destroying those targets, then still ablaze know going captured he will likely be tortured and killed. flies miles out with his engine on fire. the other member of his crew, his parachute does not deploy. george h.w. bush's does deploy. for four hours he is in inflatable raft in the middle of the pacific rescued by a u.s. submarine. as i mentioned others who were captured in that attack were killed. it left george h.w. bush to ask why had i been spared and what does god have for me? you talk about the medals of distinguished flying cross and air medals. amedals as a future public servant and came out of world war ii as a hero what more can i give back to my country, you saw that in going to texas, running for office. all the things he did as you have mentioned before. the military aspect of george h.w. bush should be celebrated as a reminder of a generation that we are losing more and more of each
single day. todd: pete, to add on following all those sacrifices he did give to the country as a soldier, not only congress like you mentioned, u.n. ambassador, cia director. liaison to china, and, of course, vice president and president, he was from that generation, pete, like you said, that viewed public service sort of as an obligation. not as something -- a way to make money later on in your future. he already made his money, so much at least, you know, in his 30's as mall narrow and already served his country as a war hero. but then to give so many more years, decades, in fact, to his country really does speak to his legacy. pete: he could have coasted on it but he ultimately earned it. this is a guy we know as a former congressman and for his successes, he lost just as much as he won. he lost his first race for the u.s. senate in texas before then becoming a
congressman. then richard nixon comes to him and asks him to run for the senate against one of his rivals. he loses that race. so he makes him the u.n. ambassador. famously lost in 1980 to ronald reagan before becoming his running mate. this is a guy who has seen a lot of successes and a lot of highs but a lot of difficulties as well which is a part of the american spirit. when you fail you pull yourself up and keep fighting in service of something greater than yourself. this morning that's something to remember with george h.w. bush. emily: absolutely, pete. when he lost his seconds presidential election, his staff and children they stated that they learned grace and defeat from that that that was such a learning moment. that he demonstrated such grace in defeat and despite defeat. his presidency was remarkable as well. it was said at the prime minister's residence in the u.k. he was the only visitor to shake hands with the door man and in the dissolution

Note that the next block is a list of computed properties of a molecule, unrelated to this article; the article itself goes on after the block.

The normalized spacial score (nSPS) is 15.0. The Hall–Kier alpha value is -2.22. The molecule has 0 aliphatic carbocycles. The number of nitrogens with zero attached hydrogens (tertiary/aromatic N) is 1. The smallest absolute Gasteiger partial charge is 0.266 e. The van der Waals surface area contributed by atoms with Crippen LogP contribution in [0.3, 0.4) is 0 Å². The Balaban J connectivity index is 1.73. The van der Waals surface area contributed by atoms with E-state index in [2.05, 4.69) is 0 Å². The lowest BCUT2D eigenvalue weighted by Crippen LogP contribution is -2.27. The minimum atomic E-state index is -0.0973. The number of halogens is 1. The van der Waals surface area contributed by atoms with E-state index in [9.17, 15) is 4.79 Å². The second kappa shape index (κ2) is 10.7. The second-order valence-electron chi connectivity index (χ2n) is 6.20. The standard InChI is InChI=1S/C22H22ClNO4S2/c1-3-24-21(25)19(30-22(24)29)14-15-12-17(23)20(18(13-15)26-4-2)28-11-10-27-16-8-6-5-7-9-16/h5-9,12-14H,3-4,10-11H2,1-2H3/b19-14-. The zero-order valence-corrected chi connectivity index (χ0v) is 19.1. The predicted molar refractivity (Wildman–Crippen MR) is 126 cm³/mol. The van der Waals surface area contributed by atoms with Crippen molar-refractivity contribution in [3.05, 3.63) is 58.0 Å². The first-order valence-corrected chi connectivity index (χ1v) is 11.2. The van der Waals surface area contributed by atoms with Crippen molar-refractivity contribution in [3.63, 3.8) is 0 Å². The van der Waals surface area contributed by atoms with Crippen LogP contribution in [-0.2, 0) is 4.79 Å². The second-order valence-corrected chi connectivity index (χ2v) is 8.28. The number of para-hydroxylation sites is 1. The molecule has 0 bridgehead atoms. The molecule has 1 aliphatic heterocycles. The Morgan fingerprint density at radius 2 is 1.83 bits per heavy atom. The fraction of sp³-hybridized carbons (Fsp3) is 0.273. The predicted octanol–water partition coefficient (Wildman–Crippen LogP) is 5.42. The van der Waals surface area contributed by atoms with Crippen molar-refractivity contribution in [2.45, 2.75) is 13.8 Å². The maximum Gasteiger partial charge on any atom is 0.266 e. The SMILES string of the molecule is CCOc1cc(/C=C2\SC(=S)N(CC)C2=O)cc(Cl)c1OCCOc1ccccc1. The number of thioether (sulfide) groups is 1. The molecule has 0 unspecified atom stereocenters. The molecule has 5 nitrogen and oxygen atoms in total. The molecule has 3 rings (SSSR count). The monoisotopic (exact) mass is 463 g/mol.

of the ussr, that gorbachev's first phone call was then to then george h.w. bush how remarkable that was that the level of connection and prolific these connections were that he made across the world. he created coalitions, literally. but, also, he knew the names of every staff member and every staff member spouses and family. referenced them by name. grace and humility and connection he exhibited in all of his positions. as congressman, he signed the open housing act. and that was despite that his backers didn't want him to. he said i fought with these men in the pacific. they should live wherever they want and i will stand for that. pete: he was a staunch advocate for that. we think of him as a world war ii vet. push back on saddam. we don't think of him as a cold warrior. we should. the wall fell under his
watch a half mile at this location there is a portion of that berlin wall. talk about someone who followed through on ronald reagan's legacy to stare down the. tear down that wall. open that gate. that was george h.w. bush and he deserves a lot of credit for that. ed: pete we will get great insights from you throughout morning. it's terrible that we have to even think about and contemplate the death of george h.w. bush after so much service but the fact that you are at the reagan library can add to this perspective is something we will be doing all morning long. we will be back to you shortly. pete: you got it, guys. ed: here is former president bush represident-electing himself on his presidency. watch. >> i think i learned that we we were fairly successful. and i remain convinced that we did it with honor. and that we were very corrupt-free administration. we managed humongous